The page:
SIAM News Blog

Understanding Bacterial Communication via Quorum Sensing

By Lina Sorg

Many species of bacteria utilize a communication system called quorum sensing (QS) to detect and respond to cell population density, which subsequently informs and coordinates their behavior. Gene regulation forms the basis of QS, during which bacteria produce and release chemical signaling molecules called autoinducers that traverse the environment and provide cells with necessary information (see Figure 1). The bacteria then use this information to control other mechanisms within the cells and make substantial lifestyle changes. For example, QS in Vibrio fischeri—a type of marine bacterium—causes luminescence. In the soil bacterium Pseudomonas putida, it generates a biofilm and influences soil processes. And in Pseudomonas aeruginosa—a common bacterium in soil and water—it causes disease.

Figure 1. During quorum sensing (QS), bacteria produce and release chemical signaling molecules called autoinducers that traverse the environment and provide cells with necessary information. Figure courtesy of Christina Kuttler.
Despite their diversity, all of these applications are governed by similar mechanisms. “How can we view this from a mathematical point of view to better understand behavior?” Christina Kuttler of Technische Universität München asked. During a minisymposium presentation at the 2023 SIAM Conference on Computational Science and Engineering, which is currently taking place in Amsterdam, the Netherlands, Kuttler explored bacterial communication and QS from both a mathematical and biological perspective. She began by reducing a gene regulation system to one single ordinary differential equation (ODE). The resulting simplified system exhibits bistability and has two stable equilibrium states: a resting state and an activated state. “Bistability also helps to stabilize the system against small perturbations,” Kuttler said.

However, several possibilities exist for negative feedback on different levels: within the gene regulatory system, during QS-governed degradation of the signal molecule, and during QS-governed detachment of bacteria (see Figure 2). Kuttler then discussed an experiment with P. putida in a batch culture—a closed culture system with limited nutrients—that measures bacterial density and the concentration of homoserine lactone (HSL), a class of signaling molecule. She noted that HSL concentration exhibits a rapid, unexpected decrease after the initial expected increase and wonders whether increased abiotic degradation is responsible.

After accounting for this occurrence in her original model, Kuttler exhibited a delay QS model of P. putida (with constant delay) wherein QS controls the production of lactonase: a metalloenzyme that targets and inactivates HSL production and degrades the autoinducers. She fit this delay differential equation model to experimental data. Because the original simplified ODE cannot sufficiently handle the heterogenous spatial distribution of cells that often occurs in biofilm, Kuttler created a simple partial differential equation model that combines bacterial density with a one-dimensional spread in space. Here she used the Fisher equation for bacteria and revealed that a traveling wave connects the QS upregulated stationary state with the QS downregulated stationary state.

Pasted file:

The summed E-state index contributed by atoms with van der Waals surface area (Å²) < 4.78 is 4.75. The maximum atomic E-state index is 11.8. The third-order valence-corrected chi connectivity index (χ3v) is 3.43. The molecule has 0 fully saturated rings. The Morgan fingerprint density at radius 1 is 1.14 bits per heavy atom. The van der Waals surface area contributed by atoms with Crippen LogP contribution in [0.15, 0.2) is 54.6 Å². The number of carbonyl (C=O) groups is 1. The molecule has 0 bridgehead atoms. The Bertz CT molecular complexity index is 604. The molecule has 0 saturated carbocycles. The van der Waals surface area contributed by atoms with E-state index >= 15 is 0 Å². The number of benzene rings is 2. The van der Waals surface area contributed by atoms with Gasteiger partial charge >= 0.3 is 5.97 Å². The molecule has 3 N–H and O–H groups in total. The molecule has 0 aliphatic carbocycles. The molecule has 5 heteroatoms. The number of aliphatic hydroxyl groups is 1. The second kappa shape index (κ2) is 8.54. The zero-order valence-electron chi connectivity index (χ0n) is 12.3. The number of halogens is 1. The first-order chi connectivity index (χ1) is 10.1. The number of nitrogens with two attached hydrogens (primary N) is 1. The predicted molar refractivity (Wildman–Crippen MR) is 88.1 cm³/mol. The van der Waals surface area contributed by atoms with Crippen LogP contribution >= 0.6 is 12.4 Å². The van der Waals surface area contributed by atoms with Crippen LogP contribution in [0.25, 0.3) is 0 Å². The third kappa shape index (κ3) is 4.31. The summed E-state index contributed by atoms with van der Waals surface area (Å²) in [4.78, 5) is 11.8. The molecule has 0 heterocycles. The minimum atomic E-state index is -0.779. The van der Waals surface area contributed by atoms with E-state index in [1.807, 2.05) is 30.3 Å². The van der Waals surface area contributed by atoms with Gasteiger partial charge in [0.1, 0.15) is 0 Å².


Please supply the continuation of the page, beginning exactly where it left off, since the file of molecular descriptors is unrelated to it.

Figure 2. Positive versus negative feedback. Figure courtesy of the Amoeba Sisters.
Next, Kuttler focused specifically on pathogenicity. “Another interesting question is of course how to include treatment, and one classical treatment is antibiotics,” she said. To address this query, Kuttler considered the use of antibiotics under several conditions. She examined the QS system as a simplified reaction-diffusion model inside a given area — an approach that falls above the single-cell level but below the biofilm level and accounts for the generation of autoinducers and lactonase in the bacterial colonies (represented by a normal distribution around their centers). Though the model is somewhat rough, she wanted to get it to a point where she could run a working simulation.

Kuttler then presented the resulting simulation in a simplistic, hybrid setting over the course of 12, 24, and 36 hours. Without antibiotics treatment, logistical growth occurs in the colonies’ radius and stochastic generation of new colonies ensues. The presence of antibiotics initially reduces colony growth and lowers bacteria levels, but new colonization—and new bacteria—eventually come to pass.

While this simplistic simulation allows for quick calculations and an efficient albeit rudimentary overview, researchers still have much to learn about the interactions between bacterial behavior, QS, and antibiotics. “Hybrid approaches may be useful, as bacteria and bacterial colonies may be better described as discrete objects, whereas small molecules in large numbers are better as continuous variables, Kuttler said.

Lina Sorg is the managing editor of SIAM News.
blog comments powered by Disqus